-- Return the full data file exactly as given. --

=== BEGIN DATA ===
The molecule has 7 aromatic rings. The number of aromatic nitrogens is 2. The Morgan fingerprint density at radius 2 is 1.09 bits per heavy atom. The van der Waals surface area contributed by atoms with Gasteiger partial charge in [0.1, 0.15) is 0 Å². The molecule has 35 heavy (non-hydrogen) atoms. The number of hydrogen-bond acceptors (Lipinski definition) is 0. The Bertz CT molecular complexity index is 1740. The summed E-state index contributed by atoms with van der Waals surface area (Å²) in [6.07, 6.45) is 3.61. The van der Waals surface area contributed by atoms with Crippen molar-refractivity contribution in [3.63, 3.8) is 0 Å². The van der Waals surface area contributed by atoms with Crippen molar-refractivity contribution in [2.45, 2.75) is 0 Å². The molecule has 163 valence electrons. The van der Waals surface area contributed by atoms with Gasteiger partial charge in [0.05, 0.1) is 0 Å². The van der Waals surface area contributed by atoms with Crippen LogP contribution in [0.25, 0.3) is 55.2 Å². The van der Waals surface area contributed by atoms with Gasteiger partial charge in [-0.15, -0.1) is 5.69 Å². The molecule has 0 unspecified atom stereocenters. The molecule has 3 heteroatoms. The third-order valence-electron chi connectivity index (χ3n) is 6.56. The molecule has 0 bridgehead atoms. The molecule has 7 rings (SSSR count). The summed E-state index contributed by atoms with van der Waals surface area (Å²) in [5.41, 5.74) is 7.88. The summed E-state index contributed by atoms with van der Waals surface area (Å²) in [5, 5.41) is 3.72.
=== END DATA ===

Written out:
The molecule has 7 aromatic rings. The number of aromatic nitrogens is 2. The Morgan fingerprint density at radius 2 is 1.09 bits per heavy atom. The van der Waals surface area contributed by atoms with Gasteiger partial charge in [0.1, 0.15) is 0 Å². The molecule has 35 heavy (non-hydrogen) atoms. The number of hydrogen-bond acceptors (Lipinski definition) is 0. The Bertz CT molecular complexity index is 1740. The summed E-state index contributed by atoms with van der Waals surface area (Å²) in [6.07, 6.45) is 3.61. The van der Waals surface area contributed by atoms with Crippen molar-refractivity contribution in [3.63, 3.8) is 0 Å². The van der Waals surface area contributed by atoms with Crippen molar-refractivity contribution in [2.45, 2.75) is 0 Å². The molecule has 163 valence electrons. The van der Waals surface area contributed by atoms with Gasteiger partial charge in [0.05, 0.1) is 0 Å². The van der Waals surface area contributed by atoms with Crippen LogP contribution in [0.25, 0.3) is 55.2 Å². The van der Waals surface area contributed by atoms with Gasteiger partial charge in [-0.15, -0.1) is 5.69 Å². The molecule has 0 unspecified atom stereocenters. The molecule has 3 heteroatoms. The third-order valence-electron chi connectivity index (χ3n) is 6.56. The molecule has 0 bridgehead atoms. The molecule has 7 rings (SSSR count). The summed E-state index contributed by atoms with van der Waals surface area (Å²) in [5.41, 5.74) is 7.88. The summed E-state index contributed by atoms with van der Waals surface area (Å²) in [5, 5.41) is 3.72.